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Cleator Moor's Remploy factory to close

CLEATOR Moor’s Remploy factory, which employs 15 people, is set to close, it has been announced.

Have your say

I worked for Remploy from 2007 until 2011 so I can speak about the Remploy closures with inside knowledge. The factories can be made viable if politicians local and national have the will to make this happen. Unfortunately this country has a history of closing and selling off manufacturing whereas our partners in Europe especially Germany have retained a strong manufacturing base which has been hugely beneficial to exports.
The Remploy workforce is skilled in making many products. Extensive training is given to anyone wishing to better themselves. The Remploy factories are not institutions as some politicians like to think, they are work places where loyal workers want to put in a days work just like any other workplace. Unlike the House of Lords where most of the participants either fall asleep or don't attend but still get paid. I did not want to drag my comments down to this level but Government should look at its own back door first.
Remploy must be leaner, but not by reducing the workers. Central overheads need to be reduced and the factories need greater autonomy. I don't believe enough thought has been given to make the Remploy model work. I have spent over 40 years running factories so I speak from experience.
The figures given by Marie Miller don't add up. Very few of the workers can expect to get jobs so will have no choice but to go onto benefits. Empty factories will need to have security and there will be other hidden costs.
Lastly if the Coalition can spend billions each year on foreign aid, some of which will find its way into the pockets of corrupt governments, surely they can support Remploy until each of the factories is properly evaluated with involvement from the workforce so that the correct decision can be made. The government themselves could be putting more work into the factories.

Posted by John Ferguson on 19 March 2012 at 06:11

The Labour Government didn't saddle the country with £1 trillion debt.
This was a bankers bailout.(50% of Tory funding comes from the banks)
Otherwise are we to blame Labour for every other country's debts?
The Tories achieved 33% of the vote from a 68% turnout. That in a time when Brown was the most unpopular leader for decades.
The British people are instinctively liberal.
The Tories only aim is to push wages down whilst maximising share dividends.
The Tories also changes their term to 5 years straight away when elected. Also making it take a 55% vote against them to make a vote of no confidence.
They allowed a man who is currently being investigated by Scotland Yard (Coulson) into the heart of government, whilst Cameron hung around with more criminal suspects in his private time.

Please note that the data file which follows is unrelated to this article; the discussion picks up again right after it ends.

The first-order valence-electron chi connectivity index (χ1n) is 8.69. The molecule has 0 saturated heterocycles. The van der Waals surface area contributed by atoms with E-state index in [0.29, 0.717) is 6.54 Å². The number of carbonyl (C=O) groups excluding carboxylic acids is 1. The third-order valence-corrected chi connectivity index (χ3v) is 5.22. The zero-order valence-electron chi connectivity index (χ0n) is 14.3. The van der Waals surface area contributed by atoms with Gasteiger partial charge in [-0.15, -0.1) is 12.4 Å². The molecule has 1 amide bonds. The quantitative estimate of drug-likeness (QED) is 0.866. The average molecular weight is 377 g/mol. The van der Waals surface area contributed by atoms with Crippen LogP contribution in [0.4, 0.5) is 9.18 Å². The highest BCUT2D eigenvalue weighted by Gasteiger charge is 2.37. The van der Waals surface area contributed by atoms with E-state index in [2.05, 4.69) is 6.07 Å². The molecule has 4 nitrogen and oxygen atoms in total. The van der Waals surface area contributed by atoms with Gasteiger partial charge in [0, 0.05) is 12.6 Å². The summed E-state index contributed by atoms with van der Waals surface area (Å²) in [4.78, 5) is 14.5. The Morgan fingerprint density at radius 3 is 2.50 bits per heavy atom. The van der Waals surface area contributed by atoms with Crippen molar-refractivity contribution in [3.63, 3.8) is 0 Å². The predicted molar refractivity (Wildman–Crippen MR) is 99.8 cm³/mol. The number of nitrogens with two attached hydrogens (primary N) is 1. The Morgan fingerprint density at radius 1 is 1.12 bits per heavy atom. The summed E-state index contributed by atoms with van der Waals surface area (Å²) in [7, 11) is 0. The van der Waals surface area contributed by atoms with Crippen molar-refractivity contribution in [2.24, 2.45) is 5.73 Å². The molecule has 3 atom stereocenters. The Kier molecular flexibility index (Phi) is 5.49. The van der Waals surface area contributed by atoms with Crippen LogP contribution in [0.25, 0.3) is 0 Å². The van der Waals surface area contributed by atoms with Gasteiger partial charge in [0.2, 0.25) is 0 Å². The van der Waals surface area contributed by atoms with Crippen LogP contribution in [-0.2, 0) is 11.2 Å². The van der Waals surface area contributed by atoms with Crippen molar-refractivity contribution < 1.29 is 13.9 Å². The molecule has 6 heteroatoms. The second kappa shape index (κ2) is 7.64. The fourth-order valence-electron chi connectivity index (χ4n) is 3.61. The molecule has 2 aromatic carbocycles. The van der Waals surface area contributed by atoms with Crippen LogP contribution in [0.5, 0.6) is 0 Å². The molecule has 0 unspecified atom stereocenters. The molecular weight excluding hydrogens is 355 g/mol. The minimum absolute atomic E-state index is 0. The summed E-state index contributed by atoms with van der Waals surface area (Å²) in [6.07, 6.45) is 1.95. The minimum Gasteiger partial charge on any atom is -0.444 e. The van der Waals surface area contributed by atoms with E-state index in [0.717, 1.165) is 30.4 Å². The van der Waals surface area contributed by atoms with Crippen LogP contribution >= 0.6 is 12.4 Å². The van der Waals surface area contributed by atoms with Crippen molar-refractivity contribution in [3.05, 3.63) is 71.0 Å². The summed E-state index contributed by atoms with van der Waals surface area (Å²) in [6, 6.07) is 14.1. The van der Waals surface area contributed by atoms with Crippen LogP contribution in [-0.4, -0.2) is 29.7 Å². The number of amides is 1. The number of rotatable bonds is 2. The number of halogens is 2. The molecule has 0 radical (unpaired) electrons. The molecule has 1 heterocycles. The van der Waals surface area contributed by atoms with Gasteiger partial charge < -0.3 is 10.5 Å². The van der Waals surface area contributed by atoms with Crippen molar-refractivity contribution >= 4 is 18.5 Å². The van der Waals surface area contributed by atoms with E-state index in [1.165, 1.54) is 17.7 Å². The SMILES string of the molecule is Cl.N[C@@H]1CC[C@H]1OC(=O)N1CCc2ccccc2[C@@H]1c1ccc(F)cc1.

The Tories did not put any of their policies before the British people.
If as they claim, the cuts were necessary, then why did both Cameron and Osborne vote with the Labour governments spending plans whilst in oppposition?
This is a coalition of corruption.
There is no other way a decent society could look at it.
We all contribute.
We all deserve something back.
To state that unemployment is in some way beneficial makes us look as idiotic as the neo-rightists standing for the Republican nomination in the US.

Posted by Kieran McGhee on 15 March 2012 at 11:31

@ Ray, in the early 90's I pounded the streets of Speke, Toccy, Maghull, Bootle, Crosby, Fazack, Waterloo etc. etc. Canvassing for the REAL Labour party. When John Smith died we were instructed that although we had a good chance of winning the next General Election, we would have a better chance if we all nominated Tony Blair as new leader. I voted for Roy Hattersley as he was a man I had met on several occasions and who was an incredibly intelligent man with scruples to match. The rest is history. I find that opposing for opposition sake is lazy politics and when I was younger I looked up to the Dennis Skinners of the world who opposed skilfully with an intelligent, alternative argument rather than jumping on bandwagons as is the wont of most current politicians. Modern politics seems to be all about opportunism and spin rather than debate and substance and that was the basis for my comment earlier. To imply I am deluded shows your own limitations not mine and if we cannot get a better standard of politician (either in opposition or in Government) than the current swathe then politics is dead in this country and the money men have won!

Posted by Craig on 9 March 2012 at 16:12